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Cloud computing's killer applications

While 2010 was clearly the year in which cloud computing defined itself, 2011 is shaping up to be the year in which cloud clearly demonstrates what it is good for.

James Urquhart
James Urquhart is a field technologist with almost 20 years of experience in distributed-systems development and deployment, focusing on service-oriented architectures, cloud computing, and virtualization. James is a market strategist for cloud computing at Cisco Systems and an adviser to EnStratus, though the opinions expressed here are strictly his own. He is a member of the CNET Blog Network and is not an employee of CNET.
James Urquhart
5 min read

The year 2010 will probably be remembered at the year that cloud computing "shaped" itself into a tangible concept, at least amongst those of us who care. 2011, on the other hand, will likely be the year in which IT figures out how to actually use cloud concepts.

Flickr/Michael Gray

Of course there are success stories dating back two or more years, but what is happening so far in 2011 is a growing body of businesses, data, and applications that were born and cultivated in the cloud. Add to that the online and conference communities forming around cloud and new application categories and we are starting to get a clear picture of what the "killer applications" of cloud really are--at least as of today.

I want to step through the three that I think are the most impactful application categories for cloud and show some examples of why cloud enables these applications to exist:

  1. Data collection and analytics
    There is no doubt that one of the biggest revolutions enabled by the cloud is the ability to store and--perhaps more importantly--process large sets of data, either as very large scale fixed-length jobs or in real time. The economics are simple: without the large upfront capital expense, the total cost of using a large number of systems for the period of time it takes to process the data is significantly reduced; and "downtime" costs nothing more than the cost of storing the data.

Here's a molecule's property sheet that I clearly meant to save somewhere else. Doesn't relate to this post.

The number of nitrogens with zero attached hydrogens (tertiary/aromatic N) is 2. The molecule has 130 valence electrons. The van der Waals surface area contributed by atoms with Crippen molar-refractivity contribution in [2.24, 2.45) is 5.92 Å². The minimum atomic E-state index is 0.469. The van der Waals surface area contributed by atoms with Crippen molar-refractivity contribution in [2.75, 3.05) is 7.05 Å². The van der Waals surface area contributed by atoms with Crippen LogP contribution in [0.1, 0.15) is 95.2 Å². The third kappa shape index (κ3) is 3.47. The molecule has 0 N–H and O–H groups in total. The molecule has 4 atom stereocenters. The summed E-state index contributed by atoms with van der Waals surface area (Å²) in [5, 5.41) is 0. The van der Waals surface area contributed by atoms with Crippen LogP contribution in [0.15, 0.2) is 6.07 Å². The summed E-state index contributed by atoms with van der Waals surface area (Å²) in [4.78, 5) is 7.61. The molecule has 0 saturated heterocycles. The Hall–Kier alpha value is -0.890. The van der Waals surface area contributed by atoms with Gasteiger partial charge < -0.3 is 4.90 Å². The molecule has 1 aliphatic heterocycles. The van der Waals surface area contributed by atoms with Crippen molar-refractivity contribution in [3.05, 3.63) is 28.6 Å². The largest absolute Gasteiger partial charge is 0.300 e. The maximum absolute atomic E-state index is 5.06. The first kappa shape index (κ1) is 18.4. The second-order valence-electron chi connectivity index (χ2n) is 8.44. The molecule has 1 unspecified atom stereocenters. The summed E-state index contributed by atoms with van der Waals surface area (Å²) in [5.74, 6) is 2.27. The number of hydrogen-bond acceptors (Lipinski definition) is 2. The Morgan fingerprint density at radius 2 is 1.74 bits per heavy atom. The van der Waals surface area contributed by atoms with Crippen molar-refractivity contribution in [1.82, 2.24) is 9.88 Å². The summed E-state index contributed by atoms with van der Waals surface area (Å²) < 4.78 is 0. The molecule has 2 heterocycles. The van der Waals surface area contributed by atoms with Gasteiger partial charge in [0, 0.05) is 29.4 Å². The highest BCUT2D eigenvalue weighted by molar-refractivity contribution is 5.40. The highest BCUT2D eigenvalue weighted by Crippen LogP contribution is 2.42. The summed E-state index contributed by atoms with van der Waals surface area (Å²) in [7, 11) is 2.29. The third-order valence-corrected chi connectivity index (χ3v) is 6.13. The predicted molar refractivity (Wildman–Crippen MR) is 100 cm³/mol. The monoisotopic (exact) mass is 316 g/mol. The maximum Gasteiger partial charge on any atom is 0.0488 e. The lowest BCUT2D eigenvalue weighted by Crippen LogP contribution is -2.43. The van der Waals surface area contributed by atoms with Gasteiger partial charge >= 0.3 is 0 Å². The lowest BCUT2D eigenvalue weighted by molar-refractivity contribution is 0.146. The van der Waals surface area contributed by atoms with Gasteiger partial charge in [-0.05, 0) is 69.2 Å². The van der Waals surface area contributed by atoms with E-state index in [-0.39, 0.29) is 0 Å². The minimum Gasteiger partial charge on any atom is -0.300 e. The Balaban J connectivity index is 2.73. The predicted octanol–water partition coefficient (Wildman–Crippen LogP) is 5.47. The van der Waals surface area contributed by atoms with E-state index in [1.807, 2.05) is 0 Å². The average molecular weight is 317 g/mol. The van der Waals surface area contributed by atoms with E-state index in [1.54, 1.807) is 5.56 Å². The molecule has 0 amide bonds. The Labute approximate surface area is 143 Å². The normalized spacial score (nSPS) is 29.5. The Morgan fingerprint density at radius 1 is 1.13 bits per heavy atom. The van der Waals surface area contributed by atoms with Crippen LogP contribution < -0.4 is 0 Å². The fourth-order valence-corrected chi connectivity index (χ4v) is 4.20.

I attended O'Reilly Media's Strata conference in Santa Clara, Calif., last week, which covered "big data" and the various applications of that concept to a variety of problems. I walked away extremely impressed. The innovations on display were mind-blowing. It really felt like a Web conference circa 1999, with talk of almost endless entrepreneural opportunities for those with the right ideas.

    I attended sessions on data journalism (which demonstrated how data analysis can be used to find key facts regarding the news of the day) and the application of data capture and analysis to government and academia. Both sessions demonstrated applications that amazed me, including several that used public data sets to give new insights into how we think and act as a society.

    Personal data analysis was also on display, such as Strata start-up showcase winner Billguard, a service that will analyze your credit card bills for potentially abnormal activity by combining your statement data with other data sources and "wisdom of crowds" tools. Services like Billguard lead me to believe that consumers will benefit most from "big data" innovations.

    The cloud has clearly changed the game for data and it looks like data may in turn may a central role in the future of cloud computing.

  2. Online commerce and communities
    This is probably the category that most followers of cloud computing would think of first when they think of killer applications for cloud computing. There is no doubt that cloud has changed the game for Web applications and services. Online services and communities are appearing at a dizzying pace today in large part due to the economics of cloud computing.